Answer by Roman Manziyenko, AU School of International Service Scholar
The fundamental issue here is display technology like iPads, computers, smartphones and TVs all generally use backlighting technology, which directs light through a filter (LCD screen or otherwise) and straight into your eyes. Human eyes aren't great at staring directly at light sources (think about how often you look at the sun, a fire, or a lightbulb). That's why it hurts to do so for extended periods of time.
E-books overcome this in the same way that paper books and cave paintings do. They simply provide the filter (colors and shades) and allow another light source to bounce off of it and to your eyes indirectly. The new Kindle Paperwhite (or Nook with GlowLight) takes that concept to the next level. The device has a light source reflected from just above the surface of the filter, such that light still bounces down before hitting the filters and being reflected to your eyes. One of the reasons it took Amazon (and Barnes and Noble) so long to develop this technology is because they didn't want to have an omnidirectional light source above the filter, which would shine directly at the reader's eyes.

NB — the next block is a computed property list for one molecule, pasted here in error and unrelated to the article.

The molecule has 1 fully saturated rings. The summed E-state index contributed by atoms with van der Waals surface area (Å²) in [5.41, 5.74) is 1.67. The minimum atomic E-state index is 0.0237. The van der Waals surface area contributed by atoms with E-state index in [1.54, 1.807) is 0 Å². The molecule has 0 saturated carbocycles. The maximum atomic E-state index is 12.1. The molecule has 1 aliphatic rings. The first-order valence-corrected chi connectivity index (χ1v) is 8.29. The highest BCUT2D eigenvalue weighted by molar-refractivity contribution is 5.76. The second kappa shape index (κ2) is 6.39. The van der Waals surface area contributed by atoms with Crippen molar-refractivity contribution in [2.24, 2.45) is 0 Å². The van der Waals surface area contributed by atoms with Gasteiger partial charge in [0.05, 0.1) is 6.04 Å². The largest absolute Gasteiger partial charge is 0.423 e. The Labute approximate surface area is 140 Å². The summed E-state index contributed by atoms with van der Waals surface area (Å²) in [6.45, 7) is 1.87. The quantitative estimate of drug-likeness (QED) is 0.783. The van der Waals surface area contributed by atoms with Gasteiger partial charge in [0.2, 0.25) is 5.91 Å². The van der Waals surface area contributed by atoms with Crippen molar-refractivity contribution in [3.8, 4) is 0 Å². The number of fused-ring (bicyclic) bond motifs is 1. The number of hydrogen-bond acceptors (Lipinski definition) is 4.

Reading on the Paperwhite is like reading from a book in a well illuminated room. Except the only thing illuminated is the text.More questions on Kindle: